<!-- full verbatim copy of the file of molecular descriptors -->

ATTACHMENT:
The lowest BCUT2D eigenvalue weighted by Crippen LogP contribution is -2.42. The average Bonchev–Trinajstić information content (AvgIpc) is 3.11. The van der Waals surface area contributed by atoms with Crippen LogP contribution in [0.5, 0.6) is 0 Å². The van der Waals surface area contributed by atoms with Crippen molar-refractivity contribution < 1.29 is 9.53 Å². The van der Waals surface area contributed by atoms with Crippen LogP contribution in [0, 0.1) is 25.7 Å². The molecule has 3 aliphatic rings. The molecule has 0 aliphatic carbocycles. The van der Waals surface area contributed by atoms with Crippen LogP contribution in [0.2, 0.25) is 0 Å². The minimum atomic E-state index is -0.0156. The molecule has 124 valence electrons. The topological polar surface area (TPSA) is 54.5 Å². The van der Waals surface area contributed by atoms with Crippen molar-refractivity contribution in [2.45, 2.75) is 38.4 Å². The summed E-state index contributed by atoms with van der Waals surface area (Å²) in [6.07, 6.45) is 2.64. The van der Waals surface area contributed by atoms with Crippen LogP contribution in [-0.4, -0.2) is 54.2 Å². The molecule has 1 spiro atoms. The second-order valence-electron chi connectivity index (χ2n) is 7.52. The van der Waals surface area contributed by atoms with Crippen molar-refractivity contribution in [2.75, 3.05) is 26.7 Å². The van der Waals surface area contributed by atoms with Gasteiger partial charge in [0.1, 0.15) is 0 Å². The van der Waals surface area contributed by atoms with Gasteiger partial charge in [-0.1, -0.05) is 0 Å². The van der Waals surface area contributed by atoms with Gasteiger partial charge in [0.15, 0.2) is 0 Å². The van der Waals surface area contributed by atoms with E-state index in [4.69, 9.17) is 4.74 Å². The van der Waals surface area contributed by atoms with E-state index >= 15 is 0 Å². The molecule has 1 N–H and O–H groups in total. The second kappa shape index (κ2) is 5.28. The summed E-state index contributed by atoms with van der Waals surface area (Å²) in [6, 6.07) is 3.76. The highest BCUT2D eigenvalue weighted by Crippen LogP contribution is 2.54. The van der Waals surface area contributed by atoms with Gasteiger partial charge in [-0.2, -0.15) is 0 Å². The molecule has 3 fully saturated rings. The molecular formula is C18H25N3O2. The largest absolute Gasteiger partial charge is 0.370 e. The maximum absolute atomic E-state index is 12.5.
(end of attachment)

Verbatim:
The lowest BCUT2D eigenvalue weighted by Crippen LogP contribution is -2.42. The average Bonchev–Trinajstić information content (AvgIpc) is 3.11. The van der Waals surface area contributed by atoms with Crippen LogP contribution in [0.5, 0.6) is 0 Å². The van der Waals surface area contributed by atoms with Crippen molar-refractivity contribution < 1.29 is 9.53 Å². The van der Waals surface area contributed by atoms with Crippen LogP contribution in [0, 0.1) is 25.7 Å². The molecule has 3 aliphatic rings. The molecule has 0 aliphatic carbocycles. The van der Waals surface area contributed by atoms with Crippen LogP contribution in [0.2, 0.25) is 0 Å². The minimum atomic E-state index is -0.0156. The molecule has 124 valence electrons. The topological polar surface area (TPSA) is 54.5 Å². The van der Waals surface area contributed by atoms with Crippen molar-refractivity contribution in [2.45, 2.75) is 38.4 Å². The summed E-state index contributed by atoms with van der Waals surface area (Å²) in [6.07, 6.45) is 2.64. The van der Waals surface area contributed by atoms with Crippen LogP contribution in [-0.4, -0.2) is 54.2 Å². The molecule has 1 spiro atoms. The second-order valence-electron chi connectivity index (χ2n) is 7.52. The van der Waals surface area contributed by atoms with Crippen molar-refractivity contribution in [2.75, 3.05) is 26.7 Å². The van der Waals surface area contributed by atoms with Gasteiger partial charge in [0.1, 0.15) is 0 Å². The van der Waals surface area contributed by atoms with Gasteiger partial charge in [-0.1, -0.05) is 0 Å². The van der Waals surface area contributed by atoms with Gasteiger partial charge in [0.15, 0.2) is 0 Å². The van der Waals surface area contributed by atoms with E-state index in [4.69, 9.17) is 4.74 Å². The van der Waals surface area contributed by atoms with E-state index >= 15 is 0 Å². The molecule has 1 N–H and O–H groups in total. The second kappa shape index (κ2) is 5.28. The summed E-state index contributed by atoms with van der Waals surface area (Å²) in [6, 6.07) is 3.76. The highest BCUT2D eigenvalue weighted by Crippen LogP contribution is 2.54. The van der Waals surface area contributed by atoms with Gasteiger partial charge in [-0.2, -0.15) is 0 Å². The molecule has 3 fully saturated rings. The molecular formula is C18H25N3O2. The largest absolute Gasteiger partial charge is 0.370 e. The maximum absolute atomic E-state index is 12.5.